Who has recently made contact with a client?


Who has sent the client information?


When introducing gamification as part of any process, engagement is critical. The game itself must be so compelling that participants continuously opt to stay engaged. Further, you need to be sure that the rewards you provide through the game are consistent with internal policies and established organisational reward arrangements, financial or otherwise. Finally you have to ensure that the challenges are not beyond the reach of the average player or common incentives such as leader boards can end up dis-incentivising those that appear in the lower rankings.


Single Client View

Unlike traditional CRM which is typically a standalone system that may or may not integrate with other systems and almost definitely requires user participation, a well thought out SCV solution will simply be a client centric, intuitive core of a firms business system where interaction is second nature.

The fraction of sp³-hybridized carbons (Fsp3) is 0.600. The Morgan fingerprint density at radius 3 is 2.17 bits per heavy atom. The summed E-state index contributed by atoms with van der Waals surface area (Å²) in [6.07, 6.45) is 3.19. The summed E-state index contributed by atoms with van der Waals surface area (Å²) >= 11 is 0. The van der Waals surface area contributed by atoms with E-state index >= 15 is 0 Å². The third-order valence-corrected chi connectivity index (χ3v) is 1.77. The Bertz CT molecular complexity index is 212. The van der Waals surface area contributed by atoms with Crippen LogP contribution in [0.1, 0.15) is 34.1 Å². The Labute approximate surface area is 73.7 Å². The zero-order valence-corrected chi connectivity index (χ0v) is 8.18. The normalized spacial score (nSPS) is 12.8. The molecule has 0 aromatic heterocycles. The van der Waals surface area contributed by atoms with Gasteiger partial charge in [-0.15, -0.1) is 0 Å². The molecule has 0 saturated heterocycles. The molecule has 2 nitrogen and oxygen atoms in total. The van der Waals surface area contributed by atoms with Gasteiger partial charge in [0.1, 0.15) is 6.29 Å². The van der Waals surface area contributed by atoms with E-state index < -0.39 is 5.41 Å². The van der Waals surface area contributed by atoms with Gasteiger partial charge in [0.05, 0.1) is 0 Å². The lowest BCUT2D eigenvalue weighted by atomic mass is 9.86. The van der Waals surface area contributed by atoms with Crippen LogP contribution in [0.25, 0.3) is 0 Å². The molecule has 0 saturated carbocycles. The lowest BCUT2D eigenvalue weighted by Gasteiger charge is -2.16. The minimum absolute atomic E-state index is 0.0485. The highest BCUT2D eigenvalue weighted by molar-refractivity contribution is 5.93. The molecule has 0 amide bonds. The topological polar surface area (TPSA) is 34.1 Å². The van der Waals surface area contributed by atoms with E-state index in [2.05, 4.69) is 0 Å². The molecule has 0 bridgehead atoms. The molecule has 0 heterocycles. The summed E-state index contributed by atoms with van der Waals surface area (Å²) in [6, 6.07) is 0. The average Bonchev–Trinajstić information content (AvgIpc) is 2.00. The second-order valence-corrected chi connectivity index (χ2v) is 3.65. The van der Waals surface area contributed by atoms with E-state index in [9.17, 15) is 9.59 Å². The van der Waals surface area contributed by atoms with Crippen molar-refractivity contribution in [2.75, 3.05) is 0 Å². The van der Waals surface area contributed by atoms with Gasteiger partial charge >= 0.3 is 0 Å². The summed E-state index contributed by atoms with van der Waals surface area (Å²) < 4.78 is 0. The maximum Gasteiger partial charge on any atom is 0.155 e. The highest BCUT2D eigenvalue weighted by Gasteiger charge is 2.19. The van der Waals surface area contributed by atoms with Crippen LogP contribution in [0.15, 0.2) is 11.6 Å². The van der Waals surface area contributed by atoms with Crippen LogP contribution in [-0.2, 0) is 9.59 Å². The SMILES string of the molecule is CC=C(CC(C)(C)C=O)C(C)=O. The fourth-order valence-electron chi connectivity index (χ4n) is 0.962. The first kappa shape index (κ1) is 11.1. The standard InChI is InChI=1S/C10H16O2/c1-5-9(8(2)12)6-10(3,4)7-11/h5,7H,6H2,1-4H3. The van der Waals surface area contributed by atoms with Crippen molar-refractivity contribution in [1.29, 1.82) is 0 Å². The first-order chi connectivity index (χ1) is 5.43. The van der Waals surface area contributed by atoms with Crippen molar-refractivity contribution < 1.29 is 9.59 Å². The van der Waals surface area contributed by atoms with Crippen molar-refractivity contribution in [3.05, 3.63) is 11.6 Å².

With a single client view, the key taxonomy for the firm becomes the client (and/or prospect), its industry and its geography. All other classifications whilst they exist are secondary to the primary view and navigation of data. Instead of going to a Document Management System to find documents relating to a matter, the lawyer selects the client from the SCV and then selects contextual matters and documents. Instead of going to a Practice Management System, financial data is again found under the client view.